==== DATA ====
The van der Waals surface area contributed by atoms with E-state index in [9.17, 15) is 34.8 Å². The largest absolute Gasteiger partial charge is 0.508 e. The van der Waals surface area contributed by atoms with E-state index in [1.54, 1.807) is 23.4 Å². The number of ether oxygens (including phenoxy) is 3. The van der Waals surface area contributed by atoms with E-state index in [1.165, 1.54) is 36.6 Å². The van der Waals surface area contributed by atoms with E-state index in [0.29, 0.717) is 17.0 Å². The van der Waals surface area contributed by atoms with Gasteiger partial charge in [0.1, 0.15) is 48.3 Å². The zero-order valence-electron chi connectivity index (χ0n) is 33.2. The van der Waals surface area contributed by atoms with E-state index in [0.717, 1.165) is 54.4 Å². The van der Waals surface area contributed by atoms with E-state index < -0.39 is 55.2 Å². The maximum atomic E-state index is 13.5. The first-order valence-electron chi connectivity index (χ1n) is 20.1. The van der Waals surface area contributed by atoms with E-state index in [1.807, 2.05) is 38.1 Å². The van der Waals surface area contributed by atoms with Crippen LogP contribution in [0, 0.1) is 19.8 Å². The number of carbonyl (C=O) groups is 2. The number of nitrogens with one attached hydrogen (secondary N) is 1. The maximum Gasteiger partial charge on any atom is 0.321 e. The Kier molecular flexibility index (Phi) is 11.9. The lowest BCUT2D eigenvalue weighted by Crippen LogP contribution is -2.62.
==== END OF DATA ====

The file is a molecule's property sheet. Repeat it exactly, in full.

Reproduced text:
The van der Waals surface area contributed by atoms with E-state index in [9.17, 15) is 34.8 Å². The largest absolute Gasteiger partial charge is 0.508 e. The van der Waals surface area contributed by atoms with E-state index in [1.54, 1.807) is 23.4 Å². The number of ether oxygens (including phenoxy) is 3. The van der Waals surface area contributed by atoms with E-state index in [1.165, 1.54) is 36.6 Å². The van der Waals surface area contributed by atoms with E-state index in [0.29, 0.717) is 17.0 Å². The van der Waals surface area contributed by atoms with Gasteiger partial charge in [0.1, 0.15) is 48.3 Å². The zero-order valence-electron chi connectivity index (χ0n) is 33.2. The van der Waals surface area contributed by atoms with E-state index in [0.717, 1.165) is 54.4 Å². The van der Waals surface area contributed by atoms with E-state index < -0.39 is 55.2 Å². The maximum atomic E-state index is 13.5. The first-order valence-electron chi connectivity index (χ1n) is 20.1. The van der Waals surface area contributed by atoms with E-state index in [1.807, 2.05) is 38.1 Å². The van der Waals surface area contributed by atoms with Crippen LogP contribution in [0, 0.1) is 19.8 Å². The number of carbonyl (C=O) groups is 2. The number of nitrogens with one attached hydrogen (secondary N) is 1. The maximum Gasteiger partial charge on any atom is 0.321 e. The Kier molecular flexibility index (Phi) is 11.9. The lowest BCUT2D eigenvalue weighted by Crippen LogP contribution is -2.62.